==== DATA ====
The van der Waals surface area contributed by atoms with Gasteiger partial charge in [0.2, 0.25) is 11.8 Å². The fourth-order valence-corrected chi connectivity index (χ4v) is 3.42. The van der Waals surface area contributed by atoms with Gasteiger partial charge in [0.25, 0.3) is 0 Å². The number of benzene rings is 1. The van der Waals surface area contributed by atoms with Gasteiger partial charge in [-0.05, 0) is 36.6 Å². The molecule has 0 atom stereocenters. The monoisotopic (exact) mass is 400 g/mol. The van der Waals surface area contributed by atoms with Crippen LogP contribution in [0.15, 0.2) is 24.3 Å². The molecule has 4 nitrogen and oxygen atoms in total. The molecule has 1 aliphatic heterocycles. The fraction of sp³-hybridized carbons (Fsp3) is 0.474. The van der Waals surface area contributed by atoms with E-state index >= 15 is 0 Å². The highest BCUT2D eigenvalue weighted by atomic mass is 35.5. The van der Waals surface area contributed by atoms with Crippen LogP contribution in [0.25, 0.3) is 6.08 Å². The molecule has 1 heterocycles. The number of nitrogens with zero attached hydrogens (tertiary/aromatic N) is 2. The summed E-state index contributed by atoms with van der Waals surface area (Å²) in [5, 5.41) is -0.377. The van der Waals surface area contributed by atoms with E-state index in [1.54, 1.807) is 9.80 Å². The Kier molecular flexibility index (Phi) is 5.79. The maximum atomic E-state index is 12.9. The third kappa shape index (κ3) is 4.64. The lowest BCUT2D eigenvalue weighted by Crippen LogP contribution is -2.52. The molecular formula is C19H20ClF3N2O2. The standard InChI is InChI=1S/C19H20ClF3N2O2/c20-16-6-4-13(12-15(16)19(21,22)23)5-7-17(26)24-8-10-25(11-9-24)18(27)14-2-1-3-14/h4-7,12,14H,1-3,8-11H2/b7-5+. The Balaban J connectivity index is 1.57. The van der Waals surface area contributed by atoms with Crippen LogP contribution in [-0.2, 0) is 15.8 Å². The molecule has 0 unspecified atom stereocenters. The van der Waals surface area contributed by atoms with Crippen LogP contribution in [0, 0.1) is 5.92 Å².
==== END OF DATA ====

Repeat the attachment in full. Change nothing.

The van der Waals surface area contributed by atoms with Gasteiger partial charge in [0.2, 0.25) is 11.8 Å². The fourth-order valence-corrected chi connectivity index (χ4v) is 3.42. The van der Waals surface area contributed by atoms with Gasteiger partial charge in [0.25, 0.3) is 0 Å². The number of benzene rings is 1. The van der Waals surface area contributed by atoms with Gasteiger partial charge in [-0.05, 0) is 36.6 Å². The molecule has 0 atom stereocenters. The monoisotopic (exact) mass is 400 g/mol. The van der Waals surface area contributed by atoms with Crippen LogP contribution in [0.15, 0.2) is 24.3 Å². The molecule has 4 nitrogen and oxygen atoms in total. The molecule has 1 aliphatic heterocycles. The fraction of sp³-hybridized carbons (Fsp3) is 0.474. The van der Waals surface area contributed by atoms with E-state index >= 15 is 0 Å². The highest BCUT2D eigenvalue weighted by atomic mass is 35.5. The van der Waals surface area contributed by atoms with Crippen LogP contribution in [0.25, 0.3) is 6.08 Å². The molecule has 1 heterocycles. The number of nitrogens with zero attached hydrogens (tertiary/aromatic N) is 2. The summed E-state index contributed by atoms with van der Waals surface area (Å²) in [5, 5.41) is -0.377. The van der Waals surface area contributed by atoms with E-state index in [1.54, 1.807) is 9.80 Å². The Kier molecular flexibility index (Phi) is 5.79. The maximum atomic E-state index is 12.9. The third kappa shape index (κ3) is 4.64. The lowest BCUT2D eigenvalue weighted by Crippen LogP contribution is -2.52. The molecular formula is C19H20ClF3N2O2. The standard InChI is InChI=1S/C19H20ClF3N2O2/c20-16-6-4-13(12-15(16)19(21,22)23)5-7-17(26)24-8-10-25(11-9-24)18(27)14-2-1-3-14/h4-7,12,14H,1-3,8-11H2/b7-5+. The Balaban J connectivity index is 1.57. The van der Waals surface area contributed by atoms with Crippen LogP contribution in [-0.2, 0) is 15.8 Å². The molecule has 0 unspecified atom stereocenters. The van der Waals surface area contributed by atoms with Crippen LogP contribution in [0, 0.1) is 5.92 Å².